concessions are free and a refrigerator is just a few steps away. You get an up close look at all of the action for far cheaper than attending a game no matter what sport it is. The older you get makes these things all the more important.  Making the game more realistic on TV so the action jumps off the screen is going to make everything about staying at home even better. However, there is a definite downside as well. 

Attending the game lets you experience the people, pregame, intensity and tradition. You can take part in a rivalry, rush the field when your team provides a major upset, and sometimes even interact with the players. You tell someone that you watched that game on TV and it was amazing just to be out done when someone simply says well I was there. To be part of a crowed that drowns out a quarterback to help their team to victory. It is an aspect that all hard-core sports fans want to be a part of no matter what their age or how high they have to sit. 

In the end I would have to say that those people who would already watch the game home should definitely get a 3-D television. Still I doubt that it would impact all of the sports fans attending games. 

Below a link to Andy Staples’ article over 3-D broadcasts 

Categories: CFB, NFL

Problem Vs. Bigger Problems

February 23, 2010 Leave a comment

One of my favorite sports writers, Peter King, recently wrote about the controversy of starting and sitting players at the end of the regular season. The controversy really took off when the Colts sat some of their starters during the Jets game and, as many have stated it, handed the game to the Jets. The Jets went on a run into the playoffs, beating out other teams that had to play their games against starters. Peter King writes that the NFL and Commissioner Roger Goodell are very concerned about teams not starting their best players.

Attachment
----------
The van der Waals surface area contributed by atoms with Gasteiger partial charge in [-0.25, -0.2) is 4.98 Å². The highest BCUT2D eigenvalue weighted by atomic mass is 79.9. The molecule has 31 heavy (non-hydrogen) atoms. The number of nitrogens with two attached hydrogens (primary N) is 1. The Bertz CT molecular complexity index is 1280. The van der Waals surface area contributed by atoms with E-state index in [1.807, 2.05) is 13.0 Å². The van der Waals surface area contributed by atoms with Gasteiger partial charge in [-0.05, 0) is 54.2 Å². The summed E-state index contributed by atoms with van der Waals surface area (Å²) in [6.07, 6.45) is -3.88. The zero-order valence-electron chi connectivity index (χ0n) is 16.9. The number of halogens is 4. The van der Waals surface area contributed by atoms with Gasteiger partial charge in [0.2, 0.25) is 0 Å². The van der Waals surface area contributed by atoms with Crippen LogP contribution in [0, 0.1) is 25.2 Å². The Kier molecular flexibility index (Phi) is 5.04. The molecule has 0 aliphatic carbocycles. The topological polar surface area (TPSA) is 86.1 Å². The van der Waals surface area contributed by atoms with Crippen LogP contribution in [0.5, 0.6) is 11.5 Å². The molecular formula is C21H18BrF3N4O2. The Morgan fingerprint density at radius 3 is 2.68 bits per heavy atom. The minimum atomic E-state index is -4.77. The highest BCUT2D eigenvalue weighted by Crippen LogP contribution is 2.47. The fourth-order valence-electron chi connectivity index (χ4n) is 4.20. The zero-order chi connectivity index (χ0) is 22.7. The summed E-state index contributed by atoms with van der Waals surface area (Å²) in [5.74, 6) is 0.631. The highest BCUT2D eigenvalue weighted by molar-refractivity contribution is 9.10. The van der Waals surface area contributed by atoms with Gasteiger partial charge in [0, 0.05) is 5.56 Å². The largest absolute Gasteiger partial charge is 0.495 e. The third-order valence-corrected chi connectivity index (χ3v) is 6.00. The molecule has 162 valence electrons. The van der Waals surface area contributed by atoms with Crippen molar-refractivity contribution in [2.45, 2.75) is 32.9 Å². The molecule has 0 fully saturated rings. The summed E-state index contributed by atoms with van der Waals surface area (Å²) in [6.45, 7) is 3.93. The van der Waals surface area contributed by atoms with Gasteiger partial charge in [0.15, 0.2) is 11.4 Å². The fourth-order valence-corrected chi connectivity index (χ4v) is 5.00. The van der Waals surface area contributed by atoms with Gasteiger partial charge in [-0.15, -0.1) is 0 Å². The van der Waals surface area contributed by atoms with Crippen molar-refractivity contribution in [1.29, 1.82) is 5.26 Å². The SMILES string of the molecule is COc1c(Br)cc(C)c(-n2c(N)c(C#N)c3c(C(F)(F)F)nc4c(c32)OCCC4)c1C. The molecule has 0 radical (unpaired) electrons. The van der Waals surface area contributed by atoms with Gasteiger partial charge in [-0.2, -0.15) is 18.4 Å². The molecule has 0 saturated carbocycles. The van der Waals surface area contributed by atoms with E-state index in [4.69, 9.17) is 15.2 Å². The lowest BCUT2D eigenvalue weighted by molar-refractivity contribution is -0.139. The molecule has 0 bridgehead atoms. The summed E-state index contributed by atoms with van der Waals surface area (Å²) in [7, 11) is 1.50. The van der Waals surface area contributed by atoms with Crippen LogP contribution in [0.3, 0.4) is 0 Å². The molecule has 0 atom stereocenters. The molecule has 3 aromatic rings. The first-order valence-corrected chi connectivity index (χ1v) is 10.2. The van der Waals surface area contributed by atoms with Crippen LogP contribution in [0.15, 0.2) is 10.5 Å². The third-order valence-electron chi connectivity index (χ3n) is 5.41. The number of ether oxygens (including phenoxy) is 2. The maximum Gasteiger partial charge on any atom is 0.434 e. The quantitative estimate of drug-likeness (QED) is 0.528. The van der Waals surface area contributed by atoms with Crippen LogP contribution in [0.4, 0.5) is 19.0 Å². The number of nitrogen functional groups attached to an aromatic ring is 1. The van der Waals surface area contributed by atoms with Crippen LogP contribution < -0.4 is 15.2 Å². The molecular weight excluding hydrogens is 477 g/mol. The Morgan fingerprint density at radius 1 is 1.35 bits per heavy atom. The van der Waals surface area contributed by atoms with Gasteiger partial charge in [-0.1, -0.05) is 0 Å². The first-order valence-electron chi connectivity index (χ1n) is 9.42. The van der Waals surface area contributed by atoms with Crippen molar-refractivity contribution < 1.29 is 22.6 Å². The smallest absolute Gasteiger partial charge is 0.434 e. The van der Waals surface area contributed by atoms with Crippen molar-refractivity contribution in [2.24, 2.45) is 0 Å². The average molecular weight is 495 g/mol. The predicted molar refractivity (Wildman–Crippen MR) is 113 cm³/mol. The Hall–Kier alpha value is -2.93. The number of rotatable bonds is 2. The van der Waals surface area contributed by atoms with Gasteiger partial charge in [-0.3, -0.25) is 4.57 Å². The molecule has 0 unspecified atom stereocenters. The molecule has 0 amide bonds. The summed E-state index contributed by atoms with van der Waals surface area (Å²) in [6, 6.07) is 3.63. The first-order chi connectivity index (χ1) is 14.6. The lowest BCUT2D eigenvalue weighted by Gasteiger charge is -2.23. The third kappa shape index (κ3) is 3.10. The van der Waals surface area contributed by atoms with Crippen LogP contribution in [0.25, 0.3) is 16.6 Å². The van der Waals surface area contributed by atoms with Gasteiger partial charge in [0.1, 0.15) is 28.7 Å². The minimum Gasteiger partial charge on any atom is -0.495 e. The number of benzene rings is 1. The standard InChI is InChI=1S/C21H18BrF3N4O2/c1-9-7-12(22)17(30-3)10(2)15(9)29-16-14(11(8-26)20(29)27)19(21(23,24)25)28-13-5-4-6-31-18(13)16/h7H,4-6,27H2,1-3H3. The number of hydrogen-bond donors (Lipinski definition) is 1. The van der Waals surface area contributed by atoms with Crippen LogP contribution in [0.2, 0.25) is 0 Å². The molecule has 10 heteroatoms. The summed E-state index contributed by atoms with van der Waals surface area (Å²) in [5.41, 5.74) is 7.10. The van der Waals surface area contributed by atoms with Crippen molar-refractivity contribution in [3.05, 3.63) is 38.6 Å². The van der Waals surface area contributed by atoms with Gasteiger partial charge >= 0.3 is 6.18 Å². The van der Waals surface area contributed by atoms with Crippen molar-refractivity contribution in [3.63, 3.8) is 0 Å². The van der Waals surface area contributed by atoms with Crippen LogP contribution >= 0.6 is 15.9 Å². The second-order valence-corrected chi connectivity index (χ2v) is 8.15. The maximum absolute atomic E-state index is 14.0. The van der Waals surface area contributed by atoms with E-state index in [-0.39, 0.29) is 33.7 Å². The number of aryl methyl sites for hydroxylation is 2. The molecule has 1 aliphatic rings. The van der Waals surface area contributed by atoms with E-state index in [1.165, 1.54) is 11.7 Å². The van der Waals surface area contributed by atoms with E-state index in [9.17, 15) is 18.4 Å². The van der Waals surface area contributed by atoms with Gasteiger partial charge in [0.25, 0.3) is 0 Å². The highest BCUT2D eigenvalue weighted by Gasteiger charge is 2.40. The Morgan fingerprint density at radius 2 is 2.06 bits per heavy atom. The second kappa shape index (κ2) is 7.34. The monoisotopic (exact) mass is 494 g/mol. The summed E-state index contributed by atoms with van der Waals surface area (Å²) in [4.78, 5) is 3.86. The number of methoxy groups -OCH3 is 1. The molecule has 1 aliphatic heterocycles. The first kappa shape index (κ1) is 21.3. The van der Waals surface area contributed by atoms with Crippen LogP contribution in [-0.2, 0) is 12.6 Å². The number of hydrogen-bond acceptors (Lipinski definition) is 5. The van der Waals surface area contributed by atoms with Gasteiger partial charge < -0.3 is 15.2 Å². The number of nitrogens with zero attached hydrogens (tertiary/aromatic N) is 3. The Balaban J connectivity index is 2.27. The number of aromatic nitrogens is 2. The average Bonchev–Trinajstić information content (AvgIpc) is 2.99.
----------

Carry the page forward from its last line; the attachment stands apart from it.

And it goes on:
I can understand the problem that it creates and that there is an issue about the integrity of the game. So it will be interesting to see how the NFL handles this situation. I am against any form of rule aimed at forcing starters to play late in the season. There are three main reasons why:

1) The biggest issue would come when a team with a super star QB locks up their division but is forced to continue playing its starters. It is

Imagine Brett Favre going down with an injury due to a rule forcing to play starters late in the season.

a very real situation that a team, for example lets use the Vikings and Brett Favre is still playing, locks up their division and is playing a meaningless game against the Lions. During this game the unthinkable happens and Favre goes down with a season ending injury a week before the playoffs start. I can tell you one thing for certain, the angry fan reaction about starters not playing at the end of the season would be nothing compared to the mayhem that would ensue in Minnesota. I say by fixing one problem you open the door for a much larger problem.

2) I realize as a fan that everyone wants their team to have the same fair chance at winning it all as every other team. That was the reason that the NFL instituted revenue sharing. At the same time aura around NFL football is supposed to be one of greatness, toughness, and a drive to be the very best. This situation seems to be more like a well we should have taken care of our own business and if we had we would not be in this situation. However, because we are lets go ahead a whine about how unfair it was. Well it goes back to the old saying that many seem to forget these days: Life isn’t fair.

3) The last thing that would make it difficult to implement some kind of rule would be teams looking for loopholes to find away around the situation. One situation I can foresee is teams declaring players injured and having them benched. Teams would start accusing other teams of lying, so many players are actually injured at the end of the season that the NFL would have a difficult time proving anything. It just seems like an opportunity for  controversy to arise. If there is one thing Roger Goodell has shown during his tenure as commissioner its that he does not like controversy being affiliated with the NFL.

I would like to know your thoughts on the situation. Please let me know anything that I did not think of or possible solutions that did not occur to me. I look forward to reading them.

Categories: NFL